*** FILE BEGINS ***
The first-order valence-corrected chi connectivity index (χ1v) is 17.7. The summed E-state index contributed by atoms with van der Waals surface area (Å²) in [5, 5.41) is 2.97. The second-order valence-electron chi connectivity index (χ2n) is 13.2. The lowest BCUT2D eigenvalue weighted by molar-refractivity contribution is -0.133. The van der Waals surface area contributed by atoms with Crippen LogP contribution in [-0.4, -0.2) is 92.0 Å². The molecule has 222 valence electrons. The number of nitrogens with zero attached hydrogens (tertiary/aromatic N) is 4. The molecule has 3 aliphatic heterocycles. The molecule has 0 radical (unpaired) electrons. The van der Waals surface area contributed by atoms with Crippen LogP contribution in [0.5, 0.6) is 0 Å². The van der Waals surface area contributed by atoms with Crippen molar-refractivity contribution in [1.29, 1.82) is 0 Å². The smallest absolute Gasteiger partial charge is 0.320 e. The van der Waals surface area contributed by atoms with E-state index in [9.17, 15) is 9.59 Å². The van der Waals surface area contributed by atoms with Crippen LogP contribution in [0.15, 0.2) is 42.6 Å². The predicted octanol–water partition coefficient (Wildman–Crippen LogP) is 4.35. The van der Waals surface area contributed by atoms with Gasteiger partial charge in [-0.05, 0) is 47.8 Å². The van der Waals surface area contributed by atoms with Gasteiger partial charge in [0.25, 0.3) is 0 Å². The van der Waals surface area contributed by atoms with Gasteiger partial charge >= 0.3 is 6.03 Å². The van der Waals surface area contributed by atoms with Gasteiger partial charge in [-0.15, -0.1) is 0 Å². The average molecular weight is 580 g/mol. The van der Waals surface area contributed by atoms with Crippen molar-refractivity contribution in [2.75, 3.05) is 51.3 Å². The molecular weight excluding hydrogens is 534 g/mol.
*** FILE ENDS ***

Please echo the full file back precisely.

The first-order valence-corrected chi connectivity index (χ1v) is 17.7. The summed E-state index contributed by atoms with van der Waals surface area (Å²) in [5, 5.41) is 2.97. The second-order valence-electron chi connectivity index (χ2n) is 13.2. The lowest BCUT2D eigenvalue weighted by molar-refractivity contribution is -0.133. The van der Waals surface area contributed by atoms with Crippen LogP contribution in [-0.4, -0.2) is 92.0 Å². The molecule has 222 valence electrons. The number of nitrogens with zero attached hydrogens (tertiary/aromatic N) is 4. The molecule has 3 aliphatic heterocycles. The molecule has 0 radical (unpaired) electrons. The van der Waals surface area contributed by atoms with Crippen LogP contribution in [0.5, 0.6) is 0 Å². The van der Waals surface area contributed by atoms with Crippen molar-refractivity contribution in [1.29, 1.82) is 0 Å². The smallest absolute Gasteiger partial charge is 0.320 e. The van der Waals surface area contributed by atoms with E-state index in [9.17, 15) is 9.59 Å². The van der Waals surface area contributed by atoms with Crippen LogP contribution in [0.15, 0.2) is 42.6 Å². The predicted octanol–water partition coefficient (Wildman–Crippen LogP) is 4.35. The van der Waals surface area contributed by atoms with Gasteiger partial charge in [-0.05, 0) is 47.8 Å². The van der Waals surface area contributed by atoms with Gasteiger partial charge in [0.25, 0.3) is 0 Å². The van der Waals surface area contributed by atoms with Gasteiger partial charge >= 0.3 is 6.03 Å². The van der Waals surface area contributed by atoms with Gasteiger partial charge in [-0.15, -0.1) is 0 Å². The average molecular weight is 580 g/mol. The van der Waals surface area contributed by atoms with Crippen molar-refractivity contribution in [2.75, 3.05) is 51.3 Å². The molecular weight excluding hydrogens is 534 g/mol.